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Date Created: 12/20/15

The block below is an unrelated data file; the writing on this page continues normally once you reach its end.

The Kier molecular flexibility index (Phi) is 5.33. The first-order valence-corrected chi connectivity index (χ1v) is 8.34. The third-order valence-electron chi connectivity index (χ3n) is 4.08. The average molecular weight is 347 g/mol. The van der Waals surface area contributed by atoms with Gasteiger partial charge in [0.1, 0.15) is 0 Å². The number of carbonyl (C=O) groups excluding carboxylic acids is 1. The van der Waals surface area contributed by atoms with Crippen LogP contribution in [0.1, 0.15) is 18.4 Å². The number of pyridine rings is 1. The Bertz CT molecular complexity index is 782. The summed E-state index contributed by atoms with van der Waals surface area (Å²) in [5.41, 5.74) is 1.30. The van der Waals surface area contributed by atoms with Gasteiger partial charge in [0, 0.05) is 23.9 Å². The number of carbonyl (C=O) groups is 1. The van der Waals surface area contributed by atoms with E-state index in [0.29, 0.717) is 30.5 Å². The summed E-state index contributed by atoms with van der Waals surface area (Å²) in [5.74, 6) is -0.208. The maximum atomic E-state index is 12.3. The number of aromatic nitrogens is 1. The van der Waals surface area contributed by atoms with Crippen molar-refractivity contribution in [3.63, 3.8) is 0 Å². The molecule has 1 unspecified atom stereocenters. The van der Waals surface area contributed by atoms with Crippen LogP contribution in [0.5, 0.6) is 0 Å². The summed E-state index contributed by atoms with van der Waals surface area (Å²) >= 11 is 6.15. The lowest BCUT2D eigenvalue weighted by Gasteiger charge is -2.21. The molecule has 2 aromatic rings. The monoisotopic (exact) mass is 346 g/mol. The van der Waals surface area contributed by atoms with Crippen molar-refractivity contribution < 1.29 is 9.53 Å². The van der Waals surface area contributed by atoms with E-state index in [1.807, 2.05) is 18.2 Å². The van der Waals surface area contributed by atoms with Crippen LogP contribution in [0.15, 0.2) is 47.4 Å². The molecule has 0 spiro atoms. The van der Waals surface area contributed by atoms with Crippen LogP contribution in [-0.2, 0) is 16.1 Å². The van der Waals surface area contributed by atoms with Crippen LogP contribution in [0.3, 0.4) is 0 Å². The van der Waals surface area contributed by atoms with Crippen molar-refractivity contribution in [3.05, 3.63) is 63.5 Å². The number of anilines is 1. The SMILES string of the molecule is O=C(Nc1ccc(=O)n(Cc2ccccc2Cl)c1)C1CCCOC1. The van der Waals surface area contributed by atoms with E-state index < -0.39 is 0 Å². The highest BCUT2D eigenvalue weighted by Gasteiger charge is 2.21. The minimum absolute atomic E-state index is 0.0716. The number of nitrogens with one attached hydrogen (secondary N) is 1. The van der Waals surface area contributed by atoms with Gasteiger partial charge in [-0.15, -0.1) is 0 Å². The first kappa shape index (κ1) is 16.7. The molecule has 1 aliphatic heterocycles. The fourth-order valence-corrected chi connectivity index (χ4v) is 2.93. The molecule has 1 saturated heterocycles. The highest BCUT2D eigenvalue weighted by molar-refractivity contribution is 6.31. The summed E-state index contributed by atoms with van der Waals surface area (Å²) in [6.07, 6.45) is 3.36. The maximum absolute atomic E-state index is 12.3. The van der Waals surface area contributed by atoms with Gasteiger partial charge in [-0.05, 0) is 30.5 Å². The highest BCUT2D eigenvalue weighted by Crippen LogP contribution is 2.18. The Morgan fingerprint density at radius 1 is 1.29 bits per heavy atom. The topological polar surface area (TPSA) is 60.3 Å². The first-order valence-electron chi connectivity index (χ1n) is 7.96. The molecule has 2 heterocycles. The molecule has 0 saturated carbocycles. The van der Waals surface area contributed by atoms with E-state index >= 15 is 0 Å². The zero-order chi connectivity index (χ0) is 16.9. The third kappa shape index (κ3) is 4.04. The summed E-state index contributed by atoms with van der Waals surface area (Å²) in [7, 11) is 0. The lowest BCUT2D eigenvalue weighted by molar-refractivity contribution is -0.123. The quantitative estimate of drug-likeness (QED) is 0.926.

The Difference of Venture Capitalists and Angel Investors Making your business idea attractive to banks to grant you a loan as startup or expansion capital may take a lot of time especially because banks are very strict when it comes to their requirements and in assessing the capability of the business to repay the loan. For this reason, some entrepreneurs look for investors who are known to provide funding for startups and growing companies. Venture capitalists and angel investors are two kinds of investors that are known to fund businesses that lack capital to meet their business goals. Venture capital firms and angel investors provide funding for unproven business ideas. Such ideas may not be attract funding from regular bank loans. Both venture capital firms and angel investors are operating in the same financial field, and they usually take an ownership interest of the funded business. However, there are also things that make these investors distinct from each other. Venture capital operations are typically corporate entities which use funds from other investors, often large institutions and manage the funds by investing it in growth businesses. Angel investors are generally wealthy individuals or group of individuals who independently invest their own earned funds. Angel investors can be anyone who has sufficient amount of cash to back a business, specifically starting ones. But most of the time, angels belong to a network where they can also pool their money and provide funding to starting business or those that need second round of financing. When it comes to the size of the deal, venture capitalists and angels are also different. A venture capitalist will generally consider larger projects than angels would. The amount of money that angels can provide ranges from $25,000 to $100,000, if the angel investor acts as an individual. Venture capitalists deal with bigger transactions and offer funds between $500,000 and $10 million or even higher.
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